A course about the Holocaust was a natural development at Fordham in the post-Nostra Aetate years, and I first offered it in 1988.  A thread within the course, if not an emphasis, is the Holocaust as a laboratory for human behavior in extreme situations, affecting everyone involved across the range of roles. For example, there is now sufficient work in social psychology, evolutionary psychology and neuroscience for us to go beyond Christopher Browning’s use of the famous Milgram and Zimbardo experiments. Rescue remains a puzzle, defying general theorizing. In addition to the conventional emphases, I deal thoroughly with the role of the churches, especially the Catholic church. To address the difficult question of how we may effectively represent the Holocaust, I assign Primo Levi’s Survival in Auschwitz, and short sections of Claude Lanzmann’s “Shoah”. I leave time for the important aftermath, including the  development of international humanitarian law, retributive justice and its failures, and the long-term cultural transformation which uniquely produced German identification with their victims rather than with the perpetrators. The class visit by Mr. Martin Spett, a remarkable survivor, was always transformational. His recent death moves us closer to the day when there will be no survivors.   

Teaching the course at the Juilliard School in Fall 2022 afforded the opportunity to consider the odd tension between barbarism and high culture that characterized the Nazi regime. Martin Goldsmith visited the class. He is a writer and classical music presenter whose parents, until their last-minute escape in 1941, played in the Jewish orchestra that was organized by the heroic Kulturbund and permitted by the Nazis as a useful propaganda tool. Martin’s  grandfather and uncle sailed on the ill-fated SS St. Louis and perished at Auschwitz. His long quest to reconstruct this family saga and put to rest second-generation difficulties produced two family histories and a docudrama with the famous Bruno Ganz in his last role cast as Martin’s father (Ganz played Hitler in “Downfall”). The course concluded with a look at the denazification hearing of Wilhelm Furtwangler, one of the greatest conductors of the twentieth century, and who played for Hitler. I hope to bring Martin to Fordham in Fall 2023.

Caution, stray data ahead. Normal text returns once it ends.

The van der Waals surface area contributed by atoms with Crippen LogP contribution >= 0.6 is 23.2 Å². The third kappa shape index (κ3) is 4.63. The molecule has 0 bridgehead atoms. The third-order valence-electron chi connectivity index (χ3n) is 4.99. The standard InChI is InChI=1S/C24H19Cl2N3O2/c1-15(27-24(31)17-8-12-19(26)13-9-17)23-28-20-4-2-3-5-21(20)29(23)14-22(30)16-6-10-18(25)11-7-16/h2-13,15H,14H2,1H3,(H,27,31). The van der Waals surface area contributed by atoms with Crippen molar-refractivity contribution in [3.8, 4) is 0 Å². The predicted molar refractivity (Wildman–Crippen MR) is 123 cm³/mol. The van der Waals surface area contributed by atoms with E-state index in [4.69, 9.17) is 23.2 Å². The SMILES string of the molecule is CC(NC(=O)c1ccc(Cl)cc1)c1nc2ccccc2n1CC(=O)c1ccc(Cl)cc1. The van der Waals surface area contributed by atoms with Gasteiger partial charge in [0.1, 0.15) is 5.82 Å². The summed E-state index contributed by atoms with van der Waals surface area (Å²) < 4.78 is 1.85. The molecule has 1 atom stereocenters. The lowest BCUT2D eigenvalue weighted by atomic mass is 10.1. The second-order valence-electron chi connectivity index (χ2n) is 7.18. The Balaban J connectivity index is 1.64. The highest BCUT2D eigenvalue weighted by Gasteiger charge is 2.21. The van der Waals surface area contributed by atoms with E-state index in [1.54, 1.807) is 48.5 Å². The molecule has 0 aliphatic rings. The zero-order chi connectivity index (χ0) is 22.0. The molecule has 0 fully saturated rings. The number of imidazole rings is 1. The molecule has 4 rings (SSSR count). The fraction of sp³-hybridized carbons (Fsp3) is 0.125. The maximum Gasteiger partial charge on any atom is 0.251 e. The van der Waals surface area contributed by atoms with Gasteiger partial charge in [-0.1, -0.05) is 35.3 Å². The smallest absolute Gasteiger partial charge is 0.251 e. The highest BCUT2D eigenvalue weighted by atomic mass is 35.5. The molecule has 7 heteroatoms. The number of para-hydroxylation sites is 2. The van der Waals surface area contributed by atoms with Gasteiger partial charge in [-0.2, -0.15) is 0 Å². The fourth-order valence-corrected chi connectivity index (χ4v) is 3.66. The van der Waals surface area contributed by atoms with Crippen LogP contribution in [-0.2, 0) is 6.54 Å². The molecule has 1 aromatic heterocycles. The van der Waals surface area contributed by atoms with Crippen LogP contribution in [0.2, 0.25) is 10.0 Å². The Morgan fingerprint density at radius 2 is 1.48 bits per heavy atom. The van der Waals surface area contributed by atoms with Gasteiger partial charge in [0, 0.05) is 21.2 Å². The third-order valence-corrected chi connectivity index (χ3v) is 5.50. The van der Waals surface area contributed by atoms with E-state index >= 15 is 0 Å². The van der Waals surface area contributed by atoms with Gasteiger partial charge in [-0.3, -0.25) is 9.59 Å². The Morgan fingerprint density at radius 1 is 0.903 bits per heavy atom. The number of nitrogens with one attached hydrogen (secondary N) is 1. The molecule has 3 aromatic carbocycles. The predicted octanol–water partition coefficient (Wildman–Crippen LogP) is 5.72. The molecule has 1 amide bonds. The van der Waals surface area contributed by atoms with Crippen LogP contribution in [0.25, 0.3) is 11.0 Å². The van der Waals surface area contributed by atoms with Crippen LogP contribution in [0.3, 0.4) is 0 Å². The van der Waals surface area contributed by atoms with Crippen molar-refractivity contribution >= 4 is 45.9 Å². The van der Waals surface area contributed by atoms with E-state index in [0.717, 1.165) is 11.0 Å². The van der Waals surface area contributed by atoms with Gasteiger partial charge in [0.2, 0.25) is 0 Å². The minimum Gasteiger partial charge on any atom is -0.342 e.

A course on Genocide was a natural outgrowth of the Holocaust course. I used to assign reading about whether the Holocaust was unique, a topic that thankfully is now largely ignored. This made me curious about other mass atrocities, which is what the Genocide course is about.  Carefully arranged comparative study enables us to understand individual cases more clearly, and the several weeks devoted to the Holocaust in the Genocide course usually produce further curiosity.

You also established the Fordham-Alvin Ailey BFA program in Dance.  What are some intersections between your research or teaching on topics related to Judaism, and the study and practice of dance?

The BFA Dance program is a consequence of our proximity with the Ailey School, and our mutual location at the center of the performing-arts world. The scores of professional dancers from City Ballet who studied at Fordham beginning in the 1980’s also encouraged us, since most of these performers were excellent students, knew how to learn, and were loved by faculty. Dance is not alien in the history of the Jesuits, who were actively involved with liturgical ballet in seventeenth-century Paris. From the beginning Jesuits engaged our dancers to perform a piece at Fordham’s annual Christmas concert. It surely helped that Fr O’Hare was a devoted fan of Judith Jamison, Alvin Ailey’s muse.

Edward Bristow with Melanie Person (Co-Director, The Ailey School) and Laura Auricchio (Dean, Fordham College at Lincoln Center) at a Fordham-Alvin Ailey BFA Benefit

I was surprised and interested when Robert Battle, Jamison’s successor as the Ailey Company’s artistic director, made a ballet about the Holocaust using a score by Erwin Schulhoff,  a Czech-Jewish composer who was killed during the war. Battle calls the ballet “No Longer Silent,” referring to the many talented interwar composers who perished. BFA alumni in the Ailey company have performed in this piece. Battle, who has an honorary Fordham degree, has commented sensibly that he could only approach the theme indirectly, not fully programmatically.

Thank you, Professor Bristow, for sharing this amazing personal and institutional history with us!